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Neuron. 2014 Aug 20;83(4):866-78. doi: 10.1016/j.neuron.2014.07.023. Epub 2014 Aug 7.

Unique interweaved microtubule scaffold mediates osmosensory transduction via physical interaction with TRPV1.

Author information

1
Center for Research in Neuroscience, Research Institute of the McGill University Health Centre, Montreal General Hospital, Montreal, QC H3G 1A4, Canada.
2
Department of Biochemistry and Rosalind and Morris Goodman Cancer Research Centre, McGill University, Montreal, QC H3A 1A3, Canada.
3
Center for Research in Neuroscience, Research Institute of the McGill University Health Centre, Montreal General Hospital, Montreal, QC H3G 1A4, Canada. Electronic address: charles.bourque@mcgill.ca.

Abstract

The electrical activity of mammalian osmosensory neurons (ONs) is increased by plasma hypertonicity to command thirst, antidiuretic hormone release, and increased sympathetic tone during dehydration. Osmosensory transduction is a mechanical process whereby decreases in cell volume cause the activation of transient receptor potential vanilloid type-1 (TRPV1) channels to induce depolarization and increase spiking activity in ONs. However, it is not known how cell shrinking is mechanically coupled to channel activation. Using superresolution imaging, we found that ONs are endowed with a uniquely interweaved scaffold of microtubules throughout their somata. Microtubules physically interact with the C terminus of TRPV1 at the cell surface and provide a pushing force that drives channels activation during shrinking. Moreover, we found that changes in the density of these interactions can bidirectionally modulate osmosensory gain. Microtubules are thus an essential component of the vital neuronal mechanotransduction apparatus that allows the brain to monitor and correct body hydration.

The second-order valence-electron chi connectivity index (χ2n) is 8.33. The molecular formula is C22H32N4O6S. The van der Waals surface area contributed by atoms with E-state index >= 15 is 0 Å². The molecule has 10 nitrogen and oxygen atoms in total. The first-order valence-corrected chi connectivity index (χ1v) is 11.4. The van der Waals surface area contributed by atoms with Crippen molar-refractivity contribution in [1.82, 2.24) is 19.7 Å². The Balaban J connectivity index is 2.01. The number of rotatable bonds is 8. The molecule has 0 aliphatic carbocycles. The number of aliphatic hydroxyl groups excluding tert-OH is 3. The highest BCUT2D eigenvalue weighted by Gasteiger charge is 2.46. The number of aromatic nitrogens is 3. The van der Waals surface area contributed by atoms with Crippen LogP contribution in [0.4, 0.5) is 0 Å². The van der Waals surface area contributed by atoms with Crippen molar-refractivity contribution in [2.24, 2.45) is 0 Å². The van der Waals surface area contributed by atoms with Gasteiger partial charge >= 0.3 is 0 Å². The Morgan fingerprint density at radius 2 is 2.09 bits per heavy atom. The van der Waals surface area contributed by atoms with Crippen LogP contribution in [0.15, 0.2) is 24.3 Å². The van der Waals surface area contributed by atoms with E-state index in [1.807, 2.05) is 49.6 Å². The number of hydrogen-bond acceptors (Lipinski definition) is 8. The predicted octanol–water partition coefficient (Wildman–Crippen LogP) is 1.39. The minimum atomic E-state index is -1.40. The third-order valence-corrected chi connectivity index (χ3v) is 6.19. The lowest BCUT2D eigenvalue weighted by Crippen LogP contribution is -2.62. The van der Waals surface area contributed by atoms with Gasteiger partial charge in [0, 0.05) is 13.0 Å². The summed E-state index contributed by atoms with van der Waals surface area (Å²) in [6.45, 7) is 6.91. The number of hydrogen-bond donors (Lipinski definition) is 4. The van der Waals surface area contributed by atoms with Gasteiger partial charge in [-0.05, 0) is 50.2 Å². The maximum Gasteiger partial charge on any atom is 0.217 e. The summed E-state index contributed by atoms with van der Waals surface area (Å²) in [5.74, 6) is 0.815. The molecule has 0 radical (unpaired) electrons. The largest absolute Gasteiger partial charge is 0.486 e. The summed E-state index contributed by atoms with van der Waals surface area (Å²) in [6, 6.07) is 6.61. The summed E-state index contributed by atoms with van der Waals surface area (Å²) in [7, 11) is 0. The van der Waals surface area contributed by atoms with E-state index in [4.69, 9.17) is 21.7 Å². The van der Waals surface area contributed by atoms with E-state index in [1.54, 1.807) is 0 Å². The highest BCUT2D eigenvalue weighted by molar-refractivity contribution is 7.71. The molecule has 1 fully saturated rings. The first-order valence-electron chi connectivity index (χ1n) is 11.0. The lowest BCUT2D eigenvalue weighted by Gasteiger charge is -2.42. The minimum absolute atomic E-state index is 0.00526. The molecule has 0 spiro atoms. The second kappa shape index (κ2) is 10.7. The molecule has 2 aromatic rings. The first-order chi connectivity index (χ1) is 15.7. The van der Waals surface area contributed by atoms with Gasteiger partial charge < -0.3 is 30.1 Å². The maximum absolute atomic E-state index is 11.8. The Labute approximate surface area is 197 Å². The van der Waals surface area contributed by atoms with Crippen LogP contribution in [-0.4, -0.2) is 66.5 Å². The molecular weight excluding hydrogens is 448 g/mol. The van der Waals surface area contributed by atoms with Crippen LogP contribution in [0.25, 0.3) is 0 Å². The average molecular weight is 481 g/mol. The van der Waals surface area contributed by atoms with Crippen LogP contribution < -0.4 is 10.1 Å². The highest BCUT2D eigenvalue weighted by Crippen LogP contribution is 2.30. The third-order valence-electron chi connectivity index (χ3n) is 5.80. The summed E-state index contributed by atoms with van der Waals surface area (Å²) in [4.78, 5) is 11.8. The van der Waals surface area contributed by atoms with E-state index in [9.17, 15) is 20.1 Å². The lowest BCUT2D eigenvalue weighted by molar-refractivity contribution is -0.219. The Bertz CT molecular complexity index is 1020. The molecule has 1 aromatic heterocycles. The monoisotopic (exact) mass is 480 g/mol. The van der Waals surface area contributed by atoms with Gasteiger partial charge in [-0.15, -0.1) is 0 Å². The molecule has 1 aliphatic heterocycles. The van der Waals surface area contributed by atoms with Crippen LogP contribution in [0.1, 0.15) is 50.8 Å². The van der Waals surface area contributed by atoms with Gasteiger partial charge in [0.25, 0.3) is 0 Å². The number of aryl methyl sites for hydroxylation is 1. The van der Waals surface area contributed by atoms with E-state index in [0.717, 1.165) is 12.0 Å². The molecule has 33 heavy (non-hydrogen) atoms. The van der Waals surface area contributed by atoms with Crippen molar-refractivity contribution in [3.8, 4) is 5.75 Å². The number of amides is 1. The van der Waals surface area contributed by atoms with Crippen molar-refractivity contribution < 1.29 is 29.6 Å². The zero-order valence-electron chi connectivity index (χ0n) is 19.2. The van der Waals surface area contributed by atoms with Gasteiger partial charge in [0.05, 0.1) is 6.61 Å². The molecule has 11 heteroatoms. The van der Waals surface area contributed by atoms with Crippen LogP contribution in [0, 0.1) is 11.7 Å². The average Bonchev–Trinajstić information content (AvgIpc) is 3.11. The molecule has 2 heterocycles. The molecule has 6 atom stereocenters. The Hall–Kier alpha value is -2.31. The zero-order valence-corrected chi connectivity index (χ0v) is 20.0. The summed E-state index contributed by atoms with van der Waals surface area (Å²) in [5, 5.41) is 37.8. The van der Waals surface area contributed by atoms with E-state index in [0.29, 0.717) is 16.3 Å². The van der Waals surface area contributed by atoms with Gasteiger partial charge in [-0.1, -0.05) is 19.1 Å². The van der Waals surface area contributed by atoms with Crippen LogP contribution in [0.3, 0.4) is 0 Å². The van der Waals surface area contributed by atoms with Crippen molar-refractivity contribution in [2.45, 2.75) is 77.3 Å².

PMID:
25123313
DOI:
10.1016/j.neuron.2014.07.023
[Indexed for MEDLINE]
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